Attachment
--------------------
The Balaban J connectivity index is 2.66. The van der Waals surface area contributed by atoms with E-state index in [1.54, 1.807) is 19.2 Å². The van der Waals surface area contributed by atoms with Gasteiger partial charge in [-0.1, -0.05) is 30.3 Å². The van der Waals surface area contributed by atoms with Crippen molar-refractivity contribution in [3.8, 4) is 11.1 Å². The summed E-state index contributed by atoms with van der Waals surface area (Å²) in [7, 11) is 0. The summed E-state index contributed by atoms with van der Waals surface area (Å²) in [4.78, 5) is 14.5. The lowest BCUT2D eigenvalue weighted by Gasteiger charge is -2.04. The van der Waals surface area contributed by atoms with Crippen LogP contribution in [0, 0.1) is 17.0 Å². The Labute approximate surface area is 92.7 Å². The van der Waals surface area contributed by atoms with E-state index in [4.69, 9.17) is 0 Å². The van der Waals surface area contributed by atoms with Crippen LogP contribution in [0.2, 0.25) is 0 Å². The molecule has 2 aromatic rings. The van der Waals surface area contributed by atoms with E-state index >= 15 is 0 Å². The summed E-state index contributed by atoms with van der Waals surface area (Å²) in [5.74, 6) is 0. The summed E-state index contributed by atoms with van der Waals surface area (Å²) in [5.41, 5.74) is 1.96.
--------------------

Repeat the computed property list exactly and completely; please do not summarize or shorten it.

The Balaban J connectivity index is 2.66. The van der Waals surface area contributed by atoms with E-state index in [1.54, 1.807) is 19.2 Å². The van der Waals surface area contributed by atoms with Gasteiger partial charge in [-0.1, -0.05) is 30.3 Å². The van der Waals surface area contributed by atoms with Crippen molar-refractivity contribution in [3.8, 4) is 11.1 Å². The summed E-state index contributed by atoms with van der Waals surface area (Å²) in [7, 11) is 0. The summed E-state index contributed by atoms with van der Waals surface area (Å²) in [4.78, 5) is 14.5. The lowest BCUT2D eigenvalue weighted by Gasteiger charge is -2.04. The van der Waals surface area contributed by atoms with Crippen LogP contribution in [0, 0.1) is 17.0 Å². The Labute approximate surface area is 92.7 Å². The van der Waals surface area contributed by atoms with E-state index in [4.69, 9.17) is 0 Å². The van der Waals surface area contributed by atoms with Crippen LogP contribution in [0.2, 0.25) is 0 Å². The molecule has 2 aromatic rings. The van der Waals surface area contributed by atoms with E-state index >= 15 is 0 Å². The summed E-state index contributed by atoms with van der Waals surface area (Å²) in [5.74, 6) is 0. The summed E-state index contributed by atoms with van der Waals surface area (Å²) in [5.41, 5.74) is 1.96.